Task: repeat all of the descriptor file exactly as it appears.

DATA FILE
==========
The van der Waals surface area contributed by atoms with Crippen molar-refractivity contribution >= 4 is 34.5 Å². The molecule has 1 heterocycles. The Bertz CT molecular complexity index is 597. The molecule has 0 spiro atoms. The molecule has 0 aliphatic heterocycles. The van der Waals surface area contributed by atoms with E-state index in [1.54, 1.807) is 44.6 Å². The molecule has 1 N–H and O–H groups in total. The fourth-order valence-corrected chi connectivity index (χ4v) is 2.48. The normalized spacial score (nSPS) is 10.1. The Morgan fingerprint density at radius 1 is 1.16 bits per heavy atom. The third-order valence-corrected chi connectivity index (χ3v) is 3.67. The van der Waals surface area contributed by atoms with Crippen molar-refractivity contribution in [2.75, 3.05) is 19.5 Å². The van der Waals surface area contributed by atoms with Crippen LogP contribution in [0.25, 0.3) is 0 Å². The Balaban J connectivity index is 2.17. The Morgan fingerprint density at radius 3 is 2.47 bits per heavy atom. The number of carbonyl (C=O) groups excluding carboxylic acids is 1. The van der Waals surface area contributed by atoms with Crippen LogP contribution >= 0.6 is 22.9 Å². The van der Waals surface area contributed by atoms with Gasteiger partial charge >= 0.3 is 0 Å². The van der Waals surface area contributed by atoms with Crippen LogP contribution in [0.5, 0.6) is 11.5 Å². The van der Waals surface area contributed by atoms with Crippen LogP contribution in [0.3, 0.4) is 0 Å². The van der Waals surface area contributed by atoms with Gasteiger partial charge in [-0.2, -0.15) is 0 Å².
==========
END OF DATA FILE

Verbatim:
The van der Waals surface area contributed by atoms with Crippen molar-refractivity contribution >= 4 is 34.5 Å². The molecule has 1 heterocycles. The Bertz CT molecular complexity index is 597. The molecule has 0 spiro atoms. The molecule has 0 aliphatic heterocycles. The van der Waals surface area contributed by atoms with E-state index in [1.54, 1.807) is 44.6 Å². The molecule has 1 N–H and O–H groups in total. The fourth-order valence-corrected chi connectivity index (χ4v) is 2.48. The normalized spacial score (nSPS) is 10.1. The Morgan fingerprint density at radius 1 is 1.16 bits per heavy atom. The third-order valence-corrected chi connectivity index (χ3v) is 3.67. The van der Waals surface area contributed by atoms with Crippen molar-refractivity contribution in [2.75, 3.05) is 19.5 Å². The van der Waals surface area contributed by atoms with Crippen LogP contribution in [0.25, 0.3) is 0 Å². The Balaban J connectivity index is 2.17. The Morgan fingerprint density at radius 3 is 2.47 bits per heavy atom. The number of carbonyl (C=O) groups excluding carboxylic acids is 1. The van der Waals surface area contributed by atoms with Crippen LogP contribution >= 0.6 is 22.9 Å². The van der Waals surface area contributed by atoms with Gasteiger partial charge >= 0.3 is 0 Å². The van der Waals surface area contributed by atoms with Crippen LogP contribution in [0.5, 0.6) is 11.5 Å². The van der Waals surface area contributed by atoms with Crippen LogP contribution in [0.3, 0.4) is 0 Å². The van der Waals surface area contributed by atoms with Gasteiger partial charge in [-0.2, -0.15) is 0 Å².